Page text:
December 1, 2010
Miron & Waldock on Budgetary Impact of Ending Drug Prohibition
Jeffrey A. Miron and Katherine Waldock (Harvard University - Department of Economics and New York University (NYU) - Leonard N. Stern School of Business) have posted The Budgetary Impact of Ending Drug Prohibition on SSRN. Here is the abstract:
State and federal governments in the United States face massive looming fiscal deficits. One policy change that can reduce deficits is ending the drug war. Legalization means reduced expenditure on enforcement and an increase in tax revenue from legalized sales.
This report estimates that legalizing drugs would save roughly $41.3 billion per year in government expenditure on enforcement of prohibition. Of these savings, $25.7 billion would accrue to state and local governments, while $15.6 billion would accrue to the federal government.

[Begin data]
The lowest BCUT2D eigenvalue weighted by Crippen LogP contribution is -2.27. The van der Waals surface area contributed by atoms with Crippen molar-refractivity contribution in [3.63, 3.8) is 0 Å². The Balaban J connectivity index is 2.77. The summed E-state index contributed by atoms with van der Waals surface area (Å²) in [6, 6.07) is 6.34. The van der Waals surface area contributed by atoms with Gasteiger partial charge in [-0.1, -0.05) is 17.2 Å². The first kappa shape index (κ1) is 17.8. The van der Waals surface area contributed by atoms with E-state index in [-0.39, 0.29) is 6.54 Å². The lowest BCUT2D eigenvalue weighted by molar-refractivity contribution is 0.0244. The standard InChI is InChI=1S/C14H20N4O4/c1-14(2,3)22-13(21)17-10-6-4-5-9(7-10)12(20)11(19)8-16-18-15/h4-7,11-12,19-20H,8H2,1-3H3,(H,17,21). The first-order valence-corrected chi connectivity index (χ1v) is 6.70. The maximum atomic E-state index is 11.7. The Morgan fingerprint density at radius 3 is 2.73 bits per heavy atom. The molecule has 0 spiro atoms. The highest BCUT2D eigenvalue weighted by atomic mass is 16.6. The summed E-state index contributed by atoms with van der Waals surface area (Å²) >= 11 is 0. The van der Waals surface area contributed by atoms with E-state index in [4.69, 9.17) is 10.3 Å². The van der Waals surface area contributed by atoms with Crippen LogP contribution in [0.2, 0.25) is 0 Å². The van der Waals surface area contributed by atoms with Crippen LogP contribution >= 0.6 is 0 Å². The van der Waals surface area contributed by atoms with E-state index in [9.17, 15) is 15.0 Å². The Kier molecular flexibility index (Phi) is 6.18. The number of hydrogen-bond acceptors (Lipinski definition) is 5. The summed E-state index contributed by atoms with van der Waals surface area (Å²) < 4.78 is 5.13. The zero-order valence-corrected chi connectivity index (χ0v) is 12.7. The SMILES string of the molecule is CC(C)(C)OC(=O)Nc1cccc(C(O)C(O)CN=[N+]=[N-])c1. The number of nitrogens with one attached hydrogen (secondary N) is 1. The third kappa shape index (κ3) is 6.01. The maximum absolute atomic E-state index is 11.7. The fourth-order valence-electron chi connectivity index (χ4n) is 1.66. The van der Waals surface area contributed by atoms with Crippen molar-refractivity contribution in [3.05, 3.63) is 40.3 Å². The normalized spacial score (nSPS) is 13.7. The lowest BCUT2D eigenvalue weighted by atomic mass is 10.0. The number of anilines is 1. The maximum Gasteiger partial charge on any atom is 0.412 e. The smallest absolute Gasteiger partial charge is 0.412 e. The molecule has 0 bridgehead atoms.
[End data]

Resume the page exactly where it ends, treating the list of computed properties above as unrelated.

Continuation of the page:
Approximately $8.7 billion of the savings would result from legalization of marijuana and $32.6 billion from legalization of other drugs.
The report also estimates that drug legalization would yield tax revenue of $46.7 billion annually, assuming legal drugs were taxed at rates comparable to those on alcohol and tobacco. Approximately $8.7 billion of this revenue would result from legalization of marijuana and $38.0 billion from legalization of other drugs.
December 1, 2010 | Permalink